On a cold winter's day nothing beats a hearty home-made soup packed with home-grown veges freshly picked from your garden. With winter just around the corner now is the time to get your vegatable garden ready for this next season.
What to plant
Although the elements may be harsher there are still a wide variety of vegetables that you can enjoy over winter including carrots, leeks, spinach, brussel sprouts, silverbeet, broad beans, parsley, broccoli, coriander, cabbage, cauliflower and peas.
If you live in a relatively frost free zone you have a few more options including beetroot, celery, chives, spring onions and hardier varieties of lettuce.
Stock up on the staples
Kitchen staples like onions and garlic can also be planted during the cooler months. Autumn is the perfect onion sowing season – a dedicated raised garden box makes growing onions easy, and you can always plant lettuce inbetween the rows to make the most of space. If you're a fan of tradition garlic is historically planted on the winter solstice (shortest day of the year) and harvested on the summer solstice, however feel free to plant garlic anytime during autumn or winter to ensure your summer stock is sorted.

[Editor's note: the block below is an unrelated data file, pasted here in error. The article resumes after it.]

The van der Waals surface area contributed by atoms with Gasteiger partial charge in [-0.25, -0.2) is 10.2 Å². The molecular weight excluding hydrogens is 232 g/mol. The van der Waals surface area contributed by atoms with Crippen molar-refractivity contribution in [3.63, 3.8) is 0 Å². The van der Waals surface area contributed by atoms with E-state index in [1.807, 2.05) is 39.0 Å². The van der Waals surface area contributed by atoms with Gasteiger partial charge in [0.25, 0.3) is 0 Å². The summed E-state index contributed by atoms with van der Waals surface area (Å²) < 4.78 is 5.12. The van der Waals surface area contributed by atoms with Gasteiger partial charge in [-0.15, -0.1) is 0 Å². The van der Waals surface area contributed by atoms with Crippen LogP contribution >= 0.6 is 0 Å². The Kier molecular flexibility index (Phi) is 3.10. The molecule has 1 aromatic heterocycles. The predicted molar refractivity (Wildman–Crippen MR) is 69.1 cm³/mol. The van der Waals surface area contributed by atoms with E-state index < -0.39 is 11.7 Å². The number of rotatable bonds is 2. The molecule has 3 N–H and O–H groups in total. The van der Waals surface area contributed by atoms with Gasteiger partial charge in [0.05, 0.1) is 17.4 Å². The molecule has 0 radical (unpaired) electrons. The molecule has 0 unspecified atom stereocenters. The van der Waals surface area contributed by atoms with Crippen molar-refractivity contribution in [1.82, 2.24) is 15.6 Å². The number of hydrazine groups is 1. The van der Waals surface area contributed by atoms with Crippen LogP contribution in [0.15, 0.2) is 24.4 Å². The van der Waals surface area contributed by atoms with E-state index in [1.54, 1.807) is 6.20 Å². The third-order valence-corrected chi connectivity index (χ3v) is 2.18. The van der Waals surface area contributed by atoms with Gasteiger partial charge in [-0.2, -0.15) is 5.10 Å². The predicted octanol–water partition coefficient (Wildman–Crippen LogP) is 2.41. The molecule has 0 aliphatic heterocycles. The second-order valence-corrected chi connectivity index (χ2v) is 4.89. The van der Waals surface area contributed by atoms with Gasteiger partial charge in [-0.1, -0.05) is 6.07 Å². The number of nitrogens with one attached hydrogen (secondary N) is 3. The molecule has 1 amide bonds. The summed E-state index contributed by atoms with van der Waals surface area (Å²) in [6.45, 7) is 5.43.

Give your soil some love
Before planting give your soil a nutrient boost with a good dose of compost or fertilizer like blood and bone. And remember to rotate your crops! Avoid planting the same vegetable in the same place to keep your soil healthy and pest free.
Location, location, location
When considering the location of your winter garden the two vital ingredients are sunshine and shelter. That's where a raised garden box comes in handy - simply move it to a sunny spot sheltered from the wind. Also consider using pots and planters that can be placed under covered patios and easily moved into the the midday sun. Whether it's an old wheelbarrow, wooden crate or a recycled tyre - get creative and use what you've got for a sustainable solution.
A final tip
For a great winter crop use a layer of pea straw to help keep the roots of your winter vegetables warm and to ward off weeds. This will also give your garden lots of mulchy goodness to set you up for replanting in spring!